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Platform pillars

When I began thinking about how I wanted to talk about my campaign, I realized quickly that this was not a journey any one of us should be working to do alone. We must work together, both for ourselves and for those we serve. As such, the pillars of this campaign's platform below are very much one of partnership, where we come together to build the best future for policing. Through that teamwork, all of us within this organization can move our best foot forward, together. 

Credit, Westernslopenow.com and Newsbreak.com

01

Communication and collaboration

We cannot continue to operate on the assumption that we have time and space to be able to develop a strategy around what is comfortable for us to discuss -- time is a luxury we no longer have. We have seen how quickly incidents have unfolded in our communities -- we must be connected and in conversation with those who call our cities home. We must utilize the resources we have within our own departments to accomplish that -- through my work with the IACP PIO Section, I have seen a cross-section of incredible talent within the law enforcement field that we can utilize as an organization to train and to champion these efforts. 

Communication also comes with community partnerships -- we cannot silo ourselves. There are few, if any, advantages to that. By creating programming and a space for open, honest dialogue to occur on both sides, we can encourage and facilitate meaningful understanding and foster positive change that is mutually beneficial. To improve connection and collaborative efforts with community organizations is to inherently create a more cohesive community.

02

Wellness

The topic of wellness was distinctly highlighted in President Casstevens' address to IACP members during his swearing in in October 2019. Since then, our profession has seen a wave of repeated, incredible impacts on our officers’ wellbeing -- first with COVID, and then with months of civil unrest resulting from the death of George Floyd. While the repercussions of these incidents are not yet fully known, we should not wait to address their impact to ensure that law enforcement professionals are getting what they need now to be healthy and safe. In doing so, we can also build a reliable support network for our officers and our families going forward.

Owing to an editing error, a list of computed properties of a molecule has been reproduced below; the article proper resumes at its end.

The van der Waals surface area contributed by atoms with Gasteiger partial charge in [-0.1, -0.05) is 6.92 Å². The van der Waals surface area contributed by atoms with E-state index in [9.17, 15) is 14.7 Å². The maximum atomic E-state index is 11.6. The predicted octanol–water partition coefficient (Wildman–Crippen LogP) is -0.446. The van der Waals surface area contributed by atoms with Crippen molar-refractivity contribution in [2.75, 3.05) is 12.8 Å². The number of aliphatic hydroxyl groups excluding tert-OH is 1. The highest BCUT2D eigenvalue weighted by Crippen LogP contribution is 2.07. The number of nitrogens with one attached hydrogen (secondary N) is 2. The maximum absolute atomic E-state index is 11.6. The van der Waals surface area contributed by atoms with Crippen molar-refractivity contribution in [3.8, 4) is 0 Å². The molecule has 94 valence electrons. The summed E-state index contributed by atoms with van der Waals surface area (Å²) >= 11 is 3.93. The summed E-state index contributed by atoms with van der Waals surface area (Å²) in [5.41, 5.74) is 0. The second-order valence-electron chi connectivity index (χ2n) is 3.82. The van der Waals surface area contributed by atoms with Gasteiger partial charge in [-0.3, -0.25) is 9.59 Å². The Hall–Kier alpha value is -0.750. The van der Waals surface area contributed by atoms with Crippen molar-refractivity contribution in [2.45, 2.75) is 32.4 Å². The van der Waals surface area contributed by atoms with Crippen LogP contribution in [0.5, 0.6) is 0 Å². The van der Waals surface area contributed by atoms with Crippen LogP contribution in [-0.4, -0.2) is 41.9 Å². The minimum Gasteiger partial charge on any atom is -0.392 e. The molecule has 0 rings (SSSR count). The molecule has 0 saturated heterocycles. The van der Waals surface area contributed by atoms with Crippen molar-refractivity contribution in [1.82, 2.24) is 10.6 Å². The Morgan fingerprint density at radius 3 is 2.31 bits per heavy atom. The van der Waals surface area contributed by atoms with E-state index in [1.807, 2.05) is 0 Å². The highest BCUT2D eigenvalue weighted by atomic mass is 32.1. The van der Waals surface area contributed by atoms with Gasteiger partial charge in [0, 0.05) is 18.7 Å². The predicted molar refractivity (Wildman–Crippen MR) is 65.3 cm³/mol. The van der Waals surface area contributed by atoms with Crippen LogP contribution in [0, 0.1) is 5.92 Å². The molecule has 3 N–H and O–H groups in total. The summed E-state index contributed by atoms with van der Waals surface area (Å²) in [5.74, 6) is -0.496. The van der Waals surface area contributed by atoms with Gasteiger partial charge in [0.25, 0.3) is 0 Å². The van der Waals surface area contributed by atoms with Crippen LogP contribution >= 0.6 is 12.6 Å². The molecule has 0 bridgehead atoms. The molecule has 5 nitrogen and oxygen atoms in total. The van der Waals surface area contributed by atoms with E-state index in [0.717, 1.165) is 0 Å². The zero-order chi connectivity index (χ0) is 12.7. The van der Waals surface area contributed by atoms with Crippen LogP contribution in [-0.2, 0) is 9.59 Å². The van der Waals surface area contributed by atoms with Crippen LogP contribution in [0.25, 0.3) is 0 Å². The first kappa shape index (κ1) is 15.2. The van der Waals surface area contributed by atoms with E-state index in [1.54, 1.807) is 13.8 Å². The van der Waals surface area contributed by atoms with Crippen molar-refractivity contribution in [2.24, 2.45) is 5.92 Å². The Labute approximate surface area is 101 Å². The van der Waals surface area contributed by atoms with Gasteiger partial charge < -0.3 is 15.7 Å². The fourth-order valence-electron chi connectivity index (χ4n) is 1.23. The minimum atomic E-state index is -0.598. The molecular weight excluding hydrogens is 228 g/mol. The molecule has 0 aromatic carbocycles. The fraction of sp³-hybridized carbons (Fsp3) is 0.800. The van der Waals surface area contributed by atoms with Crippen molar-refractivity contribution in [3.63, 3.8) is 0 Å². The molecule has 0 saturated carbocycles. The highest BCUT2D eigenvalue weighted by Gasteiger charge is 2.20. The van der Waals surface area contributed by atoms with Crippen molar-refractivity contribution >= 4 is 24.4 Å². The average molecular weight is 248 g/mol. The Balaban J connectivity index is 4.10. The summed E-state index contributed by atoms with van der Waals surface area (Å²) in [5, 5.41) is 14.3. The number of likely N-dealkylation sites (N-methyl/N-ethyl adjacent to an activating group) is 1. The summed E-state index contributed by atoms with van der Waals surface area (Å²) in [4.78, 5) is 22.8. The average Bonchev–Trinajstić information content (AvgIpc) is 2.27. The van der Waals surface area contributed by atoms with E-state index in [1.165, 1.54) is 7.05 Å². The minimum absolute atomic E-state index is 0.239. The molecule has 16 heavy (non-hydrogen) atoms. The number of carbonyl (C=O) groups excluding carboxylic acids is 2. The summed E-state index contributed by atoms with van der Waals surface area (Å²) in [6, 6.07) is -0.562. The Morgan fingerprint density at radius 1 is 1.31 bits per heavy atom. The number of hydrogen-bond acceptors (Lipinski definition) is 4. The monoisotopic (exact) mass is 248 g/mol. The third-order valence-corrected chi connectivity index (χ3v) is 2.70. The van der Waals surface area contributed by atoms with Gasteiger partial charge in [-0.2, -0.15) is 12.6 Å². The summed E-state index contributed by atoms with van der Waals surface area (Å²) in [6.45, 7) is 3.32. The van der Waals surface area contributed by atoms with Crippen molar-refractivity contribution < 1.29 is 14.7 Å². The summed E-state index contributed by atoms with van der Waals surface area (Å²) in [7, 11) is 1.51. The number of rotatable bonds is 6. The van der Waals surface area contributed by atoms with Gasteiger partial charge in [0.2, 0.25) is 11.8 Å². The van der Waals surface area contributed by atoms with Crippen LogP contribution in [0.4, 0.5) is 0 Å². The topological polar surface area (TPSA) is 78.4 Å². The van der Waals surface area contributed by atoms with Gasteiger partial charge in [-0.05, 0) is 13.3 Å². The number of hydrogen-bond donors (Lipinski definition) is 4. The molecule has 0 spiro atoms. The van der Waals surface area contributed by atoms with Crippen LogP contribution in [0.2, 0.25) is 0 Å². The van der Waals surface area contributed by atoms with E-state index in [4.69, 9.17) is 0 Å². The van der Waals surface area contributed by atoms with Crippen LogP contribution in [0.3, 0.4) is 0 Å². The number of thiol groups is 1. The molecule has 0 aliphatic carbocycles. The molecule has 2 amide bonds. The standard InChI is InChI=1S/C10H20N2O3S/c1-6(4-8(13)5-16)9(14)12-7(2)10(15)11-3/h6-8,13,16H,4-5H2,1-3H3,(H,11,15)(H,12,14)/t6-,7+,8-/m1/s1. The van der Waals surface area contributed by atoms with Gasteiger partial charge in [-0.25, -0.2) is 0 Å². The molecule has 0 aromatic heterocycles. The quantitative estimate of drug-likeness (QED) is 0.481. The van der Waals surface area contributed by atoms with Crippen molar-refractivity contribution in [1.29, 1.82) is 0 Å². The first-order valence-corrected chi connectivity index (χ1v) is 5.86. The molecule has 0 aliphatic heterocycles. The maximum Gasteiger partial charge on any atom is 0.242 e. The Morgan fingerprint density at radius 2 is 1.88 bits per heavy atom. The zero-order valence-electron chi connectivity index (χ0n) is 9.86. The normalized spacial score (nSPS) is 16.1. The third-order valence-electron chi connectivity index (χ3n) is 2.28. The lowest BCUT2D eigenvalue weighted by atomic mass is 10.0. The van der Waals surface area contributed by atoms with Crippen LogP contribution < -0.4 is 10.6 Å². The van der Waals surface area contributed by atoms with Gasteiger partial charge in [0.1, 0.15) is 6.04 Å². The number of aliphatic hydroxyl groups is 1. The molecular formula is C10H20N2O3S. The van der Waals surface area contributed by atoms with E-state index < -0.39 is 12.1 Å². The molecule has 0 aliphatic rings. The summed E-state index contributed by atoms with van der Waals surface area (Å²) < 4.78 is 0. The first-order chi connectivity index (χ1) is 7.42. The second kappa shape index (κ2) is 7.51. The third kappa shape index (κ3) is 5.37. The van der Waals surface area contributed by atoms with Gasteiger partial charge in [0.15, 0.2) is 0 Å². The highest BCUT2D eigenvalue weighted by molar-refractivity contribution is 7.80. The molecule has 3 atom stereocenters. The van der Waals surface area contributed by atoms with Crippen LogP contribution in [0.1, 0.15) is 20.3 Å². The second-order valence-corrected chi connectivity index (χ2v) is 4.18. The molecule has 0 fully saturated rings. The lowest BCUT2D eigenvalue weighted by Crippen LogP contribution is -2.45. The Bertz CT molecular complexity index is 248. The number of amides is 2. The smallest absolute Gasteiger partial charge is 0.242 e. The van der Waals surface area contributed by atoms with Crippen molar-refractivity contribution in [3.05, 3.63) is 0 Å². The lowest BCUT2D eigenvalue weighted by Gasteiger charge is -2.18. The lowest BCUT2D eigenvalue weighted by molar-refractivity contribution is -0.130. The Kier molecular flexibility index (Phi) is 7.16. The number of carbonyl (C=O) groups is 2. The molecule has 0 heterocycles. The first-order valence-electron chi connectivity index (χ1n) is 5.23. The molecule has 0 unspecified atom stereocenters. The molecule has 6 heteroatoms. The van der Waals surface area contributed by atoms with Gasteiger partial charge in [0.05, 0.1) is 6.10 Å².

This also means that we must commit to ending the stigma around the discussion of, and the practice of, mental health and wellbeing. We must begin to fully acknowledge that in order to truly improve the health and safety of our officers, we must own that this profession can have repeated trauma that can and does impact the physical and mental health of those who protect and serve. We have made great strides in this capacity, and I would like to continue that endeavor.

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03

training for the future of policing

We often hear the phrase “I didn’t sign up for this.” Policing is rapidly evolving in front of our eyes, and we must, together, be at the forefront of that change. We are being asked to not just protect and serve, but to be social workers connecting the homeless in our communities to mental, medical, dental, and housing services. We are being asked to be crisis intervention experts by doing all we can to de-escalate situations and safely resolve a call where someone is in crisis. We are asked to prioritize community policing, something so many of us champion by thinking first and foremost about our forming and maintaining positive relationships with our residents. We want them to know us, and in turn, they want us to know them. In short, techniques, technology, and community expectations have completely changed. As such, we must evolve to meet those expectations and be the best version of this profession.